• Array-Based Implementation of a QueueFig. 23-6 An array that represents a queue without shifting its entries: (c) after several more additions & removals; (d) after two additions that wrap around to the beginning of the array

• A Circular ArrayWhen queue reaches end of arrayAdd subsequent entries to beginningArray behaves as though it were circularFirst location follows last oneUse modulo arithmetic on indices backIndex = (backIndex + 1) % queue.lengthNote: with circular array frontIndex == backIndex + 1 both when queue is empty and when full

• A Circular ArrayFig. 23-7 A circular array that represents a queue: (a) when full; (b) after removing 2 entries; (c) after removing 3 more entries;

• A Circular ArrayFig. 23-7 A circular array that represents a queue: (d) after removing all but one entry; (e) after removing remaining entry.

• A Circular Array with One Unused LocationFig. 23-8 A seven-location circular array that contains at most six entries of a queue continued Allows us to distinguish between empty and full queue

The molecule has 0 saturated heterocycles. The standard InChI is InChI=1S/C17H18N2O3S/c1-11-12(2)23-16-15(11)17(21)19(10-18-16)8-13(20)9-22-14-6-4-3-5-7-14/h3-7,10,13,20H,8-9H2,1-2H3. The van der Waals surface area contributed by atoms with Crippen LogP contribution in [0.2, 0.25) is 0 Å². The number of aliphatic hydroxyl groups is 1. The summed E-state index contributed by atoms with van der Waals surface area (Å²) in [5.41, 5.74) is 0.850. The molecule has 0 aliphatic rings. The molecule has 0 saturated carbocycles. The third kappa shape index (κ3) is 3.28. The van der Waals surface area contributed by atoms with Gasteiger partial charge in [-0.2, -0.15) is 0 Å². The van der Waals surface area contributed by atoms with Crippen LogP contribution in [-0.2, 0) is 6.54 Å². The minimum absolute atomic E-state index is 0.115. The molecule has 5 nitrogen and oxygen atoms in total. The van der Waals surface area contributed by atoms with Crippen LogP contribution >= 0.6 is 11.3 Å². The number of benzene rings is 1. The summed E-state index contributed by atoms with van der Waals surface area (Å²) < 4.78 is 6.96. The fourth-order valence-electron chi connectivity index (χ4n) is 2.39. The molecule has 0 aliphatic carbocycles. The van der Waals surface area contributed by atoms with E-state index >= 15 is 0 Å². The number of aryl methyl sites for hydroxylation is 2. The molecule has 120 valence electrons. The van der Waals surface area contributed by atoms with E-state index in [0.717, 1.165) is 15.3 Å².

• A Circular Array with One Unused LocationFig. 23-8 (ctd.) A seven-location circular array that contains at most six entries of a queue.

• Array-Based Implementation of a QueueFig. 23-9 An array-base queue: (a) initially; (b) after removing its front by incrementing frontIndex;

• Array-Based Implementation of a QueueFig. 23-9 An array-base queue: (c) after removing its front by setting queue[frontIndex] to null and then incrementing frontIndex.

• Vector-Based Implementation of a QueueMaintain front of queue at beginning of vectorUse addElement method to add entry at backVector expands as necessaryWhen remove front element, remaining elements move so new front is at beginning of vectorIndexes at front and back not needed

• Vector-Based Implementation of a QueueFig. 23-10 A vector that represents a queue.

• Circular Linked Implementations of a QueueLast node references first nodeNow we have a single reference to last node And still locate first node quicklyNo node contains a nullWhen a class uses circular linked chain for queueOnly one data item in the classThe reference to the chain's last node